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Charts & Post-Industrial Journalism

April 9, 2014|Posted in: Readings

Summary:

Choosing a Chart:

Different charts emphasize different aspects of data. Whatever you want to find out determines the chart that you will use: comparisons, totals, or comparisons within categories.

  • Stacked bar charts are needed if you want to know the total of the data.
  • Grouped bar charts are better for comparison use.
  • Side-by-side bar charts ease comparison within a category.

Post-Industrial Journalism:

There is no such thing as the “news industry” anymore. The newsmakers, the advertisers, the startups, and, especially, the people formerly known as the audience, have all been given new freedom to communicate, narrowly and broadly, outside the old strictures of the broadcast and publishing models.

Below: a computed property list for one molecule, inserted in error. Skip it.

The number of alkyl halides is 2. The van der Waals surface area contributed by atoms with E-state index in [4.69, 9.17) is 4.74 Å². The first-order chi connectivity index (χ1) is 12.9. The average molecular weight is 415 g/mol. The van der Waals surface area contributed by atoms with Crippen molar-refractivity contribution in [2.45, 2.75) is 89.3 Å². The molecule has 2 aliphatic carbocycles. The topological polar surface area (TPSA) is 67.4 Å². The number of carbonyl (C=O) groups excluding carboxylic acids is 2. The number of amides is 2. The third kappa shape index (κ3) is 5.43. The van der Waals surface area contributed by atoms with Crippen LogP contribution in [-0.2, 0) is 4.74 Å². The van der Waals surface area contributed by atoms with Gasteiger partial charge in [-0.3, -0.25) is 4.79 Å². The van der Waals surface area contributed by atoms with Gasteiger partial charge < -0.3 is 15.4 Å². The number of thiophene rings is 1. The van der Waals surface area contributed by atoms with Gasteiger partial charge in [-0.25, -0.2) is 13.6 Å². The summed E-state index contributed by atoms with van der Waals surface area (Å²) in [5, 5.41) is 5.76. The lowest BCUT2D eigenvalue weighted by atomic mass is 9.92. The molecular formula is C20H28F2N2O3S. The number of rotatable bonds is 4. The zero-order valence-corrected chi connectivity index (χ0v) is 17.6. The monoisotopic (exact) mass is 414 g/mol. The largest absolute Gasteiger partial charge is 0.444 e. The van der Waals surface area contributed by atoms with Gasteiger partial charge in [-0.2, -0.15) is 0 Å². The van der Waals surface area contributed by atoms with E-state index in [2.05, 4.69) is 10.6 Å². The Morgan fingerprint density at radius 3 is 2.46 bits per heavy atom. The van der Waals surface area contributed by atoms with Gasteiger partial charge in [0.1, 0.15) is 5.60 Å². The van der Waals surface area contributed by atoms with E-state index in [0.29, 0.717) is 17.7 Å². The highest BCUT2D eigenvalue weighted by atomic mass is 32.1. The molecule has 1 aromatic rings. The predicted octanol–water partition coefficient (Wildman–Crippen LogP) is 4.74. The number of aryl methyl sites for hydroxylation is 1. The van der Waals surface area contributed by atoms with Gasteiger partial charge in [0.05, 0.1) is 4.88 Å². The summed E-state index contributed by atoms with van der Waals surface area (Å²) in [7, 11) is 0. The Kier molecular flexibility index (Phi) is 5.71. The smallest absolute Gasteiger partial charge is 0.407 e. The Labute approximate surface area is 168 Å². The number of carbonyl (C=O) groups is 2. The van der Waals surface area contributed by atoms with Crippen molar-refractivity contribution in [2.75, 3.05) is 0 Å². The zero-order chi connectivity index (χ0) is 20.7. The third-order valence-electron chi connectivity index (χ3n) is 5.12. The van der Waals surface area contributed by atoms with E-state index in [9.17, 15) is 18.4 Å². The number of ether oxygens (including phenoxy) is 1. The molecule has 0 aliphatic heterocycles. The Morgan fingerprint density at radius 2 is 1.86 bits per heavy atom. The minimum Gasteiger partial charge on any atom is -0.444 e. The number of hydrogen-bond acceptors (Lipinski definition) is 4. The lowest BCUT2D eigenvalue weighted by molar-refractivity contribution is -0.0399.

5 Core Beliefs of Journalism & The Changing News Ecosystem:

1. Journalism matters. “News is something someone somewhere doesn’t want printed. Everything else is advertising.” Real journalists don’t just make information available but frame information so that it reaches and affects the public.

2. Good Journalism has always been subsidized. The biggest source of subsidy in the news environment has always been indirect and private, coming from advertisers. The link between advertiser and publisher isn’t a partnership—it’s a sales transaction. The essential source of advertiser subsidy is lack of choice, i.e., reliance on publishers in order to be seen.

3. The Internet wrecks advertising subsidy. Direct marketing vs. brand advertising, i.e., power has shifted away from publishers, back to advertisers,

4. Restructuring is a forced move. Post-industrial journalism assumes that the existing institutions are going to lose revenue and market share, and that if they hope to retain or even increase their relevance, they will have to take advantage of new working methods and processes afforded by digital media.

5. There are many opportunities for doing good work in new ways. Journalists of today have access to more information and tools than ever before, e.g., transparency movement, data journalism, interactive graphics, and social media. All these developments have expanded how the public can get and process news.